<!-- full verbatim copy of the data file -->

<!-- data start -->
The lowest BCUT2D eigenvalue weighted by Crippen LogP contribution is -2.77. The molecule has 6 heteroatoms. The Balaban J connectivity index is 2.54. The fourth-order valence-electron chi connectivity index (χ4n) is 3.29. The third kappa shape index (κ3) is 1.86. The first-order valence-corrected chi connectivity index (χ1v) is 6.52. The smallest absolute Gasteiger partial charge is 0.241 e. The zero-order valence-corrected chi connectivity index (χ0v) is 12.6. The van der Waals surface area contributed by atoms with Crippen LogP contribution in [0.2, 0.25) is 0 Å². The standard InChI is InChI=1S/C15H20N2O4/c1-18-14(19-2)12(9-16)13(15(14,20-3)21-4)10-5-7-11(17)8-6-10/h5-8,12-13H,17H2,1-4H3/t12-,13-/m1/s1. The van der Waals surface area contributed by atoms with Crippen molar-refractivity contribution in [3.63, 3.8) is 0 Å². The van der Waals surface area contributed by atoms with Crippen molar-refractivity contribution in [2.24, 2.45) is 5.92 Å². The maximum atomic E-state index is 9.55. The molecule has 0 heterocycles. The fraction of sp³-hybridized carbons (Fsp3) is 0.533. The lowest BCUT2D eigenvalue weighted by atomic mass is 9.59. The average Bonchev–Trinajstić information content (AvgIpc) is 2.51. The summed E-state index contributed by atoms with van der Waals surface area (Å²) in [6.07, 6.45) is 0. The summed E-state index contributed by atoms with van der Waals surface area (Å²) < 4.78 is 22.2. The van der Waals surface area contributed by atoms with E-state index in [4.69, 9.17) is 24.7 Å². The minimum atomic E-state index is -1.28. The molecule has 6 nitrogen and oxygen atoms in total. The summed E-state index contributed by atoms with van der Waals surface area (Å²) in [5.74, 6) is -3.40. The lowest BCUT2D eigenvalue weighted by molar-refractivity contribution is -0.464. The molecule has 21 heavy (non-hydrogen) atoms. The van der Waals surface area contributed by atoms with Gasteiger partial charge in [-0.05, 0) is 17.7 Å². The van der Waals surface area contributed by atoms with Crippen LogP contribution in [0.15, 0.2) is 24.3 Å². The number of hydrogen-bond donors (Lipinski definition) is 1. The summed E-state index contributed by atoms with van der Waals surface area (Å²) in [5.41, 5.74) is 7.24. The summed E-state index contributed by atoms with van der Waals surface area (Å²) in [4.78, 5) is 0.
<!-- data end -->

The lowest BCUT2D eigenvalue weighted by Crippen LogP contribution is -2.77. The molecule has 6 heteroatoms. The Balaban J connectivity index is 2.54. The fourth-order valence-electron chi connectivity index (χ4n) is 3.29. The third kappa shape index (κ3) is 1.86. The first-order valence-corrected chi connectivity index (χ1v) is 6.52. The smallest absolute Gasteiger partial charge is 0.241 e. The zero-order valence-corrected chi connectivity index (χ0v) is 12.6. The van der Waals surface area contributed by atoms with Crippen LogP contribution in [0.2, 0.25) is 0 Å². The standard InChI is InChI=1S/C15H20N2O4/c1-18-14(19-2)12(9-16)13(15(14,20-3)21-4)10-5-7-11(17)8-6-10/h5-8,12-13H,17H2,1-4H3/t12-,13-/m1/s1. The van der Waals surface area contributed by atoms with Crippen molar-refractivity contribution in [3.63, 3.8) is 0 Å². The van der Waals surface area contributed by atoms with Crippen molar-refractivity contribution in [2.24, 2.45) is 5.92 Å². The maximum atomic E-state index is 9.55. The molecule has 0 heterocycles. The fraction of sp³-hybridized carbons (Fsp3) is 0.533. The lowest BCUT2D eigenvalue weighted by atomic mass is 9.59. The average Bonchev–Trinajstić information content (AvgIpc) is 2.51. The summed E-state index contributed by atoms with van der Waals surface area (Å²) in [6.07, 6.45) is 0. The summed E-state index contributed by atoms with van der Waals surface area (Å²) < 4.78 is 22.2. The van der Waals surface area contributed by atoms with E-state index in [4.69, 9.17) is 24.7 Å². The minimum atomic E-state index is -1.28. The molecule has 6 nitrogen and oxygen atoms in total. The summed E-state index contributed by atoms with van der Waals surface area (Å²) in [5.74, 6) is -3.40. The lowest BCUT2D eigenvalue weighted by molar-refractivity contribution is -0.464. The molecule has 21 heavy (non-hydrogen) atoms. The van der Waals surface area contributed by atoms with Gasteiger partial charge in [-0.05, 0) is 17.7 Å². The van der Waals surface area contributed by atoms with Crippen LogP contribution in [0.15, 0.2) is 24.3 Å². The number of hydrogen-bond donors (Lipinski definition) is 1. The summed E-state index contributed by atoms with van der Waals surface area (Å²) in [5.41, 5.74) is 7.24. The summed E-state index contributed by atoms with van der Waals surface area (Å²) in [4.78, 5) is 0.